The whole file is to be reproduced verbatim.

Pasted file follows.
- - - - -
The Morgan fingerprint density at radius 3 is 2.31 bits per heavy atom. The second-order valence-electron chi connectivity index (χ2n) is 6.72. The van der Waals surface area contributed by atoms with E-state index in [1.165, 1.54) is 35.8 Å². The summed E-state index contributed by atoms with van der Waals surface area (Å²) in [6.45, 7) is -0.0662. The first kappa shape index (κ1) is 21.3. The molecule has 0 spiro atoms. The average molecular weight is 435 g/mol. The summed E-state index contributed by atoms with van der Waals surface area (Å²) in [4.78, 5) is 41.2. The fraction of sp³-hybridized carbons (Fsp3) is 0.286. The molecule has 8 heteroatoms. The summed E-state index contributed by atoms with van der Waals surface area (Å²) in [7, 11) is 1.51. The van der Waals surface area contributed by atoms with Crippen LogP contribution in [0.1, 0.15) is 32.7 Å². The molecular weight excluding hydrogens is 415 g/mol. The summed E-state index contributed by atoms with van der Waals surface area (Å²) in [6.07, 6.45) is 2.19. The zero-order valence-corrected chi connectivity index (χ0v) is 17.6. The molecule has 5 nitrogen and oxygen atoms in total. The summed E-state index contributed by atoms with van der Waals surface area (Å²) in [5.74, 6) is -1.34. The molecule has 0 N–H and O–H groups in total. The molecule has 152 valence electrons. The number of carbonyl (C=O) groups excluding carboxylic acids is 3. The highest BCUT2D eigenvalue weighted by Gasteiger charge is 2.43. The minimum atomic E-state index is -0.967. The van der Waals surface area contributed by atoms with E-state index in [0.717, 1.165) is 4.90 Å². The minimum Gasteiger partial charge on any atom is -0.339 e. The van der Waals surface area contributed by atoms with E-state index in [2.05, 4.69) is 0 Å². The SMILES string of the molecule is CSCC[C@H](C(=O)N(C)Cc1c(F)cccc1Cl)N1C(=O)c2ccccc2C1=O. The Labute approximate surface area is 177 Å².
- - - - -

The Morgan fingerprint density at radius 3 is 2.31 bits per heavy atom. The second-order valence-electron chi connectivity index (χ2n) is 6.72. The van der Waals surface area contributed by atoms with E-state index in [1.165, 1.54) is 35.8 Å². The summed E-state index contributed by atoms with van der Waals surface area (Å²) in [6.45, 7) is -0.0662. The first kappa shape index (κ1) is 21.3. The molecule has 0 spiro atoms. The average molecular weight is 435 g/mol. The summed E-state index contributed by atoms with van der Waals surface area (Å²) in [4.78, 5) is 41.2. The fraction of sp³-hybridized carbons (Fsp3) is 0.286. The molecule has 8 heteroatoms. The summed E-state index contributed by atoms with van der Waals surface area (Å²) in [7, 11) is 1.51. The van der Waals surface area contributed by atoms with Crippen LogP contribution in [0.1, 0.15) is 32.7 Å². The molecular weight excluding hydrogens is 415 g/mol. The summed E-state index contributed by atoms with van der Waals surface area (Å²) in [6.07, 6.45) is 2.19. The zero-order valence-corrected chi connectivity index (χ0v) is 17.6. The molecule has 5 nitrogen and oxygen atoms in total. The summed E-state index contributed by atoms with van der Waals surface area (Å²) in [5.74, 6) is -1.34. The molecule has 0 N–H and O–H groups in total. The molecule has 152 valence electrons. The number of carbonyl (C=O) groups excluding carboxylic acids is 3. The highest BCUT2D eigenvalue weighted by Gasteiger charge is 2.43. The minimum atomic E-state index is -0.967. The van der Waals surface area contributed by atoms with E-state index in [0.717, 1.165) is 4.90 Å². The minimum Gasteiger partial charge on any atom is -0.339 e. The van der Waals surface area contributed by atoms with E-state index in [2.05, 4.69) is 0 Å². The SMILES string of the molecule is CSCC[C@H](C(=O)N(C)Cc1c(F)cccc1Cl)N1C(=O)c2ccccc2C1=O. The Labute approximate surface area is 177 Å².